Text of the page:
Lethbridge Herald (Newspaper) - January 23, 1971, Lethbridge, Alberta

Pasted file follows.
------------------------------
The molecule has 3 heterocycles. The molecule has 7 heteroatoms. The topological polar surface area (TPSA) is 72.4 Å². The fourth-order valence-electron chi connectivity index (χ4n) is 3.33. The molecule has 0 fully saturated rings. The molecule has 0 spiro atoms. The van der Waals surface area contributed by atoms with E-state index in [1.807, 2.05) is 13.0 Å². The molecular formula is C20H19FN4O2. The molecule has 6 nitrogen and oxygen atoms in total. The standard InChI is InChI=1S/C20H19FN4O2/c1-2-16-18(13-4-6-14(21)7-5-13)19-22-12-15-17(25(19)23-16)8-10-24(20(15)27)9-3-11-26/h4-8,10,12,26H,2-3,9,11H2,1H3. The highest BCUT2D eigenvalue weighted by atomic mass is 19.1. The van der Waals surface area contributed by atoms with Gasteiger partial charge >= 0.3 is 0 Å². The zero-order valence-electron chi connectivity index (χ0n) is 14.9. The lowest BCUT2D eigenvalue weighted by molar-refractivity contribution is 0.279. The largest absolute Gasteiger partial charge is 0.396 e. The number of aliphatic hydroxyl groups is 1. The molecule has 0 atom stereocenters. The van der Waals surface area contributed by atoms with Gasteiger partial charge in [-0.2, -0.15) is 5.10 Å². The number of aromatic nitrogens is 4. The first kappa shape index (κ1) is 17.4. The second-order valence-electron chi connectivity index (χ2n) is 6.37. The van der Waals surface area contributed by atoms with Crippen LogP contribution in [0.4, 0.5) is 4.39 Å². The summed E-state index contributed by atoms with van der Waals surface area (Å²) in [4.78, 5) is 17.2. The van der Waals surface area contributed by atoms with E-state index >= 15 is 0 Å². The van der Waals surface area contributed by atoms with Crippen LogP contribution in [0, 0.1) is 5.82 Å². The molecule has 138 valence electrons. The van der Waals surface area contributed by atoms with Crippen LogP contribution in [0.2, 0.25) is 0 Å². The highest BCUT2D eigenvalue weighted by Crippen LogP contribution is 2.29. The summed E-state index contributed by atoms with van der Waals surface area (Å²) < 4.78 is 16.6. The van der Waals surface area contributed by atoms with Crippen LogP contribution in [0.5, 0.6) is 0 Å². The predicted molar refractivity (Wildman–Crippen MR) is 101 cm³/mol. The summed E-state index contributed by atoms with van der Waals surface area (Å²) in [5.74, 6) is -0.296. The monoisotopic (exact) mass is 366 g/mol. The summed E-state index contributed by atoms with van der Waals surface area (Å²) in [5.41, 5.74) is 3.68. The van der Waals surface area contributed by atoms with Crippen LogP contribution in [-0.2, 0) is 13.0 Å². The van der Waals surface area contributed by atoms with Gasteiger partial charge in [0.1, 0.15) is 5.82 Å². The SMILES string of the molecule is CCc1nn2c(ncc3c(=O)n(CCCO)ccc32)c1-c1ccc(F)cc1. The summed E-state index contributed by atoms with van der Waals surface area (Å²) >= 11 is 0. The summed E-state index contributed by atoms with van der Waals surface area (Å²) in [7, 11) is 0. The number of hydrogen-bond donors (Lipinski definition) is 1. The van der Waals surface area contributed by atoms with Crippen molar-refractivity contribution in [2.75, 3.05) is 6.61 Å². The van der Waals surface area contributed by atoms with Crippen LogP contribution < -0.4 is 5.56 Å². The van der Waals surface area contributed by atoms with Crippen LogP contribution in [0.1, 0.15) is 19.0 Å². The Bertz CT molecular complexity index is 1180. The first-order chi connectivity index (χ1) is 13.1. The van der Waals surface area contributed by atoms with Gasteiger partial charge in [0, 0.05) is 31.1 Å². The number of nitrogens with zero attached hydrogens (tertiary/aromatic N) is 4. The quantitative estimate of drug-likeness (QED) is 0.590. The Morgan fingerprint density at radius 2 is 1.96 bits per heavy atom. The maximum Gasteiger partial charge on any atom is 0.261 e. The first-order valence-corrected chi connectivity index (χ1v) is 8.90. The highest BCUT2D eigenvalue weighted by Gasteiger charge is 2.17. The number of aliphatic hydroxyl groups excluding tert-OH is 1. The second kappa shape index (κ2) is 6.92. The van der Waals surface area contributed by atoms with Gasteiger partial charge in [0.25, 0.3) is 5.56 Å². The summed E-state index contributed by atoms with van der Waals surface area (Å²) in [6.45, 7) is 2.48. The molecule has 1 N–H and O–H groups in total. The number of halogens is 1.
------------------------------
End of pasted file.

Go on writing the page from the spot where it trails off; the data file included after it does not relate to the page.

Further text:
Margaret Luckhurst Love me, love my many strange pets ,N a wet, dreary day last spring Nancy came dripping home for lunch with a suspicious bulge under her raincoat. "I've just washed the floor so take your boots off right there," I ordered, "but before you do, you can throw that stray cat out again." Nancy, I should explain, is not a kitnapper, nor is she a member of the SPCA. She's our teenage daughter and the greatest protector of all the flotsam and jetsam of the animal world since Farley Mowat. In (he few blocks she has to walk to school she has picked up (and brought home) widowed robins, sick squirrels, infant sparrows, lost pups, misplaced guinea pigs, and vagrant rabbits gorged to immobility on someone's prized carrots. A knowing neighbor once phoned to say he'd just passed Nancy headed for home leading a moose. I knew the man to be a real kidder, but I admit I put in some uneasy minutes until the kid showed up empty handed. At certain times of the year our basement .fairly heaves with jars of tadpoles, branches with caterpillars in various stages, boxes of lady bugs and a weird and alarming assortment of grubs, beetles and night crawlers. It's got so we've considered moving closer to the school. Nancy is so dedicated she never gives up without a fight. At my instant dismissal of her latest rescue her eyes filled with big brown tears and she began to wail. "But he's just a baby kitty, and he's wet and lost. He was up a pine on 13th." "Well, then he must belong to someone on that street," I countered logically, "take him back to the same spot like a good g>l and I bet he'll run off home." "I tried that," she sniffed. "I went up and down that general area twice, but he just kept following me." At that point the subject of the controversy poked its head out and stared at me with big, cheeky eyes. "It's not a him, it's a her," I shrilled indignantly, "now look Nancy . . ." There comes a time, after all! "How can you tell it's a her from there" Nancy protested, "I can spot a female cat at 100 yards," I replied, "they have that bold, liberated look about them. Out with her, out, out!" While I went into a long motherish discourse about all the trouble and work her pets caused me, the kitten struggled free, popped down to the floor, muscled poor old Hank out of his dish of chopped liver and completely took over. She was kind of cute; a tabby with neat little white shoes and a white, spotless vest. Still there comes a time. . . . "Okay," Nancy said grudgingly, "I'll make a deal. You keep her until after 4, I'll ask at school and see if I can't find the owner. In the meantime you phone the radio stations and get them to advertise her. When I come home I'll look after her, I promise." Some deal. I've had those promises many times before. Please Mum, can I have a St. Bernard, I'll look after it, honest - please can I have a couple of gerbils, I'll look after them honest, etc. After the novelty wears off, guess who walks the St. Bernard and feeds the gerbils, if they can be found? Nancy isn't aware either, that it's not always easy to advertise a lost pet on radio. While this medium is always very co-operative in this regard, there is something about a lost pet, or a found one for that matter, that gets to the disc-jockeys and suddenly they're all comedians. "Found," my urgent request came across later in the afternoon, "a tabby kitty up a pine tree on 13th with white shoes, ha, ha, ha!" Either their days must be awfully dull, or d.js must figure nobody listens in the afternoon. Just in case, I advertised in the paper too, but knowing how hurriedly people skip over the free cat column I worded it differently "Nice grey kitten to go to good home, plus $10 and a year's supply of free cat food; will deliver anywhere in city." We didn't get a nibble. Nancy reported that nobody at school had lost a cat, and while I didn't really expect a rash of anxious phone calls I did expect one or two. My husband, who does not find his daughter's overworked Samaritan complex either rich or rewarding felt we were going about the thing the wrong way. It was his opinion that an abrupt solution to the problem might well be within our grasp if we kept the kitten and gave away Nancy. Meanwhile, the kitten settled in, showing no more conscience or gratitude than an unwelcome relative. Nancy's promise to look after Kitty, initially sincere, fizzled out as I had predicted. I think she fed her twice and changed her box once, and from then on guess who had to take over? You're right. Kitty, (who somehow never received another name for the simple reason that in 20 odd years' of cats and other pets we've run out of them) was no easy puss to train. Maybe her former owners were smart in turning off their radio the day she got lost. She ran up the drapes and picked at the furniture. She kicked old Hank out of all his favorite sleeping spots and she teased the dog until she snapped. She gulped her food in vulgar, unladylike mouthfuls so she could finish uo in a hurry and move in on Hank's dinner. After a couple of months of strong discipline with a paper swatter, and just at a time whe� I was getting to like the creature she came into her season. It was much too soon, I thought, which only confirmed my suspicions all along that she was plain and simple, an unrepentant juvenile d e 1 i n-quent. For a time our back yard looked like Friday night at the fish market. Toms of all colors and sizes sat on the fence yowling at each other, carrying-on half the night. Eventually things settled down again and Kitty began to behave with more propriety and decorum - doubtless in keeping with her gentle condition. Nine weeks goes fairly quickly and before we knew it the whole house became a maternity ward for the simple reason that we were trying to outguess Kitty in her selection of a cozy spot to produce her Utter. My husband isn't the best midwife in the world. In fact he isn't even the best midwife in our house. His only contribution to the coming event was to go around obligingly opening dresser drawers (mine), cupboard doors, (also mine) and the linen closet - encouraging kitty, as he did so, to make herself at home. Nancy ran about making nice little nests out of our good bath towels, in all the warm, obvious spots. Psychologists like to say that animal birth can be very meaningful for children. In my experience which ranges from farm life where the dogs and cats had their litters in unreachable spots under the shed - to urban sophistication where anxious owners some- times insist on Caesarians to save themselves the strain of pet-watching during the confinement - I've never known kids to stick around. Either they go off to school, or out to play, or they get conveniently lost at the first signs of labor. Kitty came into her time the afternoon I was entertaining two elderly maiden ladies from Ireland. As I poured our tea, I could hear Kitty fussing in some remote part of the house. By the time I located her, on Daddy's curling sweater left casually on an old chest, three little black kittens had arrived, all wearing white shoes. After giving my blessing and assured that everything was under control, I went back to my tea-party. The cldprly ladies expressed interest, but politely and somewhat stiffly declined my excited invitation to share in the meaningful experience. When Nancy came home from school, Kitty had a proud smirk on her face and gracefully accepted the respects and adultation of the throngs of small visitors who trooped in and out of our basement. For all that her life had been somewhat mis-spent, she settled into domesticity with a sense of responsibility that surprised me. In no time at all the kittens were up and down the basement stairs, swatting at everyone who went by. Nancy had done a good public relations job on the need for every family to have a kitten so that they were all spoken for several times over. A few mothers phoned and laughingly tried to tell me in a nice way that they really didn't want Johnny to have a kitten, but they weren't quite sure that regardless of Wheir wishes, Johnny would waltz home with one some nay anyway. I know how easy it is to smuggle a cat in under a coat. How could you resist me? Si y l -Photo by Elwood Ferguson Book Reviews Pleasant surprise in store for readers "The Secret Archives of the Vatican" by Lnlsa Ambroslnl with Mary WHUt (Little, Brown and Co., 366 pages, $12.00). ARCHIVES do not have much appeal for the average person. Luisa Ambrosini admits at the outset that she had never cared for them. "They seemed like tombs of the past, tombs of ideas that no longer mattered. I felt for them the physical distaste that one feels for dusty old papers." That is very much the way I felt, too. So this book about the archives of the Vatican has sat on my shelves for months, al-ways being passed over in favor of other books that looked more interesting. Luisa Ambrosini went to the Secret Archives of the Vatican to look for background information on some statuary about which she was writing an article. By the time she was finished that project a spell had been cast over her so that she came to spend a lot of time exploring the archives and finally to write this very remarkable book. Once into the book a reader with even a modicum of interest in history and a taste for felicitous expression will be hooked. He will read it with increasing delight from beginning to end. It is truly a treasure. The Secret Archives of the Vatican contains about twenty-five miles of bookshelves laden with parchment and paper manuscripts of great historical value. Until 1881 the archives were not open to the public and they are still only accessible to scholars. They acquired the name "secret" during the time when they were strictly guarded against investigation but there is still a justification for calling them secret inasmuch as much of the material is yet unexplored and uninventoried. Choosing the subject about which to write from the multitude of interesting things she must have encountered was probably one of the most difficult things the author faced in writing her book. The chapters are often topical - about rebels, saints, or the interlude at Avignon, tor instance - and yet the book on the whole is chronologically developed. Perhaps the best way to whet the appetites of other potential readers is to quote some of the astute and engaging comments with which the book is laden. Speaking of Jerome acting as a seminar leader with a group of women: "the early Christians had not heard the French proverb that equates talking about love with making love;" Charlemagne's friendship with the learned English monk Alcuin: "one of those close friendships that one sometimes sees between extremely able leaders and contemplative scholars, men who are the best of their separate kinds, and are able to admire each other generously because they are too different for rivalry;" St. Francis' love of birds and beasts: "he has given some shadowy theological sanction, some faint touch of Church approval, to those who believe in civil rights for all the citizens of the planet;" Pope Boniface VII in conflict with Philip the Fair: "his bulls were too clearly written; they left no room for the ambiguity of interpretation that might have made for peace;" the case of Sister Cristina del Rovales: "this is probably one of the cases that has convinced the Church that the only dependable saint is a dead one;" the story of the fifth-century Saint Pelagia the Harlot, written to be read aloud in refectories: "I do not see how it can have contributed to the tranquility of the brothers;" regarding the test of sainthood, 'was enough struggle involved?' "this seems rather like faulting a musician for having absolute pitch." Even that little sampling should be enough to permit the reader to agree with the conclusion reached by the author: "the real value of the Secret Archives is not in intellectual discovery but in the sense of the past that they give to us, the rich regretful wisdom of our human experience. And with this sense of the past is the sense of fellowship with its people . . ." The book includes 32 pages of photographs, as well as an index, bibliography, and notes identifying the source of all quotations and references. A splendid book! DOUG WALKER. Where education is today This Book Is About Schools, edited by Satu Repo (Pantheon Books, 457 pages, 19.50, distributed by Random' House). IT'S a rare treat to find a book on educational reform as free from pretension, jargon and pomposity as is This Book Is About Schools. Certainly, the book is not meant for the atrophied traditionalist, for whom it would only "prove" that the world is rapidly going to hell in a basket - or some such old-fashioned cliche. But for anyone else, who wants to see where education really is or can be today, This Book provides an exciting, clear and lucidly written summary of a few of the considerations discussed by those supporting a variety of "free school" experiments, and modem no-n o n s e n s e techniques which encourage the student to retain his integrity, his enthusiasm to learn and his ability to create. It is also probably the best-possible advertisement for the journal, This Magazine Is About Schools, from which the book's articles are taken. For the teacher interested in learning a bit more about some of the innovative approaches, for the parent wondering what free schools and other locally-unavailable education systems have to offer, for the education student searching for potentially more mature education techniques than he or she is now exposed to - This Book provides a bit of the answer. Books in brief "The Key to Uncle Tom's Cabin" by Harriet Beecher Stowc (Arno Press and The New York Times, 508pp., softback, $4.05, distributed by George J. McLcod, Ltd.). QBVIOUSLY this is a reissue of an old book. Criticism of her novel led Mrs. Stowe to compile this book of supporting evidence of the iniquity of the slave system. In the first part she put together material backing each of the principal characters in her famous novel. Other sections deal with the role of law and the church. An authentic and valuable composite picture of slavery is provided from the primary sources. The reader must have good eye-sight to cope with the large amount of small print employed. The various articles deal with a form of teaching success hard to achieve: releasing students to 1 e a r n. They also offer suggestions on how a teacher can manage to overcome obstacles put in the way of minor classroom reforms, due not to administrative fear or interference, but to simplistic and old-time regulations. It provides a commentary on some of the more pressing social-school issues which abound today: sex and family life education, individualism, how to teach Indian students, how to help the emotionally handicapped student, how to help socially and educationally disadvantaged students and-prison education and its lack. It offers some alternative ways of organizing schools so they can cater to several types of students on a relatively equal basis, instead of the low-average common denominator many schools design themselves for today. This Book, like This Magazine, is frank, and says what it means and means what it says with no particular regard for the false sensitivities many people secure around themselves. It's one of the better educational bargains around. JIM WILSON The Voice Of One -By DR. FRANK S. MORIEY Reflection on our Times (2) T^HIS is an age which seems to be in love with despair. Bertrand Russell, Jean Paul Sartre, and Samuel Beckett made despair the primary article of their creed. Possibly the current popularity of the classic of galsworthy, Forsyte Saga, is a reflection of the nostalgia for the time when men enjoyed greater emotional security. One must, of course, use the word "men" in a generic sense, since this is increasingly becoming a woman's world. The father-figure is becoming expendable in the modern home, women hold the purse strings, advertising is beamed at women, and they enjoy legal and social privileges denied to men. Nevertheless the pessimism of the time is not unqualified. If the United Nations has not achieved all the founding fathers hoped for, it has increased the ideal of world law and an international court of justice. It provides a world conscience with a focus for world attention and a forum for world debate. It has been the salvation of millions of refugees, provided international aid on a world scale, created a pool for scientific knowledge, profoundly affected undeveloped countries, established an amazing world health organization, and prevented war not once but many times. If the U.S. does go to war in Vietnam, her military operation is inhibited by world and American opinion. Russia may overwhelm Czecnoslovakia, but her fearful revenge which would have certainly taken place under Stalin is softened by world opinion. Countless tons of materials have been sent to aid famine stricken, disease ridden Peru and Pakistan. Hunger, starvation, and unemployment leave no government indifferent today. Even the hippies excuse their gross conduct by the hypocrisy of love. There has been a loss of faith in science which would have been unbelievable a generation ago. This generation also rebels against industrialization and technology. This is strange because industrialization was synonymous with standard of living. America was the envy of the world and Russia looked longingly toward catching up. Anti-intellectualism, however, is far more pervasive than anti-technology. Such anti-intellectualism takes the forms of Nazi-ism, Communism, existentialism, the ridicule of the egghead, and the pornography and bestiality in movies, plays and literature." If one eliminate the vulgarity and four-letter words from "Love Story" not much is left. The appointment of the deputy assistant post office commissioner as head of Canadian penitentiaries, a post that calls for a specialist, must disturb social welfare workers. But Canadians are hard to disturb, or they would be alarmed over the pollution of their water and air. The ecumenical movement is no longer a river but lias settled down into a lake with pollution and marshland like other Canadian lakes. Two trends are clearly discernible in church life. These trends reflect the fact that members find themselves more in sympathy with people in other churches than with many members of their own denomination. Consequently denominationalism increasingly counts for less and less and ultimately people will break away from their own church. For example after the "union" of 1925 between Congregation, Methodist, and Presbyterian bodies, the old-time Methodists missed the fervor of their former worship and joined evangelical churches, such as the Naza-rene. Now one sees an evangelical body emerging of whom Billy Graham is chief spokesman, while, on the other hand, the ritualistic and "mainline" churches like the Anglican, United, Presbyterian, and Roman Catholic Churches form another natural grouping. Already the colleges of the latter have practically merged in Toronto and Montreal, indeed right across the continent. Two such bodies make far more sense than the silly suburban proliferation and competition. Some denominations have so far come to this conclusion that they use the same building. Now that Roman Catholics and Anglicans have taken the altar from the wall and made it more the form of a table, the liturgical and architectural dissimilarity with Protestant buildings is not so marked. Just what names one would give to two such denominational bodies would leave room for some imagination, but undoubtedly such a coalescence is coming. It is almost here. How To Succeed In Dizziness By Richard J. Needham in the Toronto Globe and Mail T\0 you suppose (said the man at the bar) that there is anybody who still reads the works of Horatio Alger Jr.? That there is anybody who ever has read them? That there is anybody, indeed, to whom Alger's name means anything whatsoever? I can clearly see it means nothing to you, my dear sir, so permit me to enlighten you. Horatio Alger Jr. was an American author who flourished a century ago. He wrote more than 100 books under such titles as Ragged Dick, Bound to Rise, Slow and Sure, Jed the Poorhouse Boy, each of them revealing how, in the United States of that era, a lad might rise from poverty to riches through honesty, frugality, hard work, good manners, neatness of appearance and similar virtues. Ah, sir, do not gag on your Scotch-and-soda; people really believed it in that day and age; and in that day and age, my dear fellow, it might well have been true. And what, you may ask, has Horatio Alger to do with me? During my formative years in Upper Respiratory, N.S., I found a yellowed set of Alger books in the attic, read them avidly; and when I left high school and headed for Toronto, sought employment in the style of bis heroes. Going to a factory which produced machines to produce other machines to produce other machines to produce chicken jokes, I asked for the personnel manager, who turned out to be Calvin Caliban - a swarthy fellow who chewed on a cigar butt as I told him: "My name is Hezekiah Homespun and I wish employment in your plant. I am willing to start at the bottom and learn my trade, taking whatever salary you wish to pay me, working whatever hours are required, sleeping under or on my desk at night, and greeting the other hands with a cheery salutation as they punch the time-clock at 6:30 a.m. I am honest, frugal and industrious; I do not smoke, drink or consort with women; and my ambition is to become president of the company." Mr. Caliban looked at me quizzically, "Ain't you got no degree?" I shook my head, and he frowned. "We don't hire nobody in this here dump if he ain't edificated. Even the jerk what runs the back freight elevator is a Rhodes Scholar. Tape a tip from me, sonny - boy; forget all that garbage about hard work; it'll only make trouble with the union, and we got enough of that already. Grab yourself a Ph.D., then come back and see me. Next?", and he nodded to a young man in the doorway who was anxiously clutching his theses on Babylonian astrology and the benefactions of Walter the Penniless. Bitterly hurt by Caliban's rudeness I sought revenge by obtaining not just one but several degrees. I studied under savants at the University of Guelph; gathered pearls of wisdom at Laurentian; engaged in keen intellectual cut - and - thrust at Waterloo Lutheran. On receiving my third Ph.D. (you'd enjoy my thesis on the military strategy of Ethelred the Unready), I telephoned Mr. Caliban, who1 replied, "You done good, kid. Come down and we'll fit you somewhere into this crummy dive." I laughed to myself, for my plot was all in order. I had let my hair grow halfway down my back, and sported a beard which looked like some revolting animal from the Matto Grosso. I wore sandals, a filthy army tunic, and a set of temple bells which chimed Rocky Racoon. To make the scene complete I drank a quart of cheap gin, lit up a joint, and staggered into Mr. Caliban's office coarsely pinching his secretary as she opened the door for me. "All right, you creep!" I declared. "Here I am with my three Ph.D.'s and I may as well tell you now that I don't intend to do the slightest tap of work. I will come in at noon, drink my lunch, and spend the rest of the day playing poker, chasing secretaries around the desk, and embezzling the company's funds," at which I hurled the sheepskins full in his face. Caliban sank reverentially before me. "Would you mind starting as a vice - president? The salary's only $20,000, but there's a four-week paid holiday." I graciously consented; so here you see me now, a successful business executive. In between my intellectual discussions with the other executives - we had a delightful talk today about the Manichaean heresy - I've suggested we should get rid of Caliban who, as you may surmise by now, is a Grade 4 dropout. The difficulty is that he's the only person who has the vaguest idea how the company functions. Do you suppose, sir, that this insistence upon degrees is a diabolical plot on his part to keep things that way? Once bitten, twice shy? The Winnipeg Free Press WORKERS on the St. Lawrence Seaway " are asking wage increases amounting to between 24 and 34 per cent over one year, plus "healthy" fringe benefits. The latter include double time for overtime instead of time and a half; an extra statutory holiday; and bonuses for shift workers who work on weekends. All of which takes the country back to June 1966 when the Seaway workers made similar outrageous demands and got them from the government. Then the workers, threatening to strike, received a 30 per cent wage boost, with Prime Minister Pearson saying "Such a settlement of the dispute in this essential service at this time is in the national interest." In fact, as everyone knows, it turned out to be very much not in the national interest; for the Seaway settlement (along with a substantial settlement given to Quebec longshoremen) was the spark that fired the blaze of inflation that the country has been trying to dampen down since that time. If the present government is as weak as the government in office in 1966 and gives in to the Seaway demands, Prime Minister Trudeau's recent statement that inflation no longer exists in Canada is going to sound very funny indeed.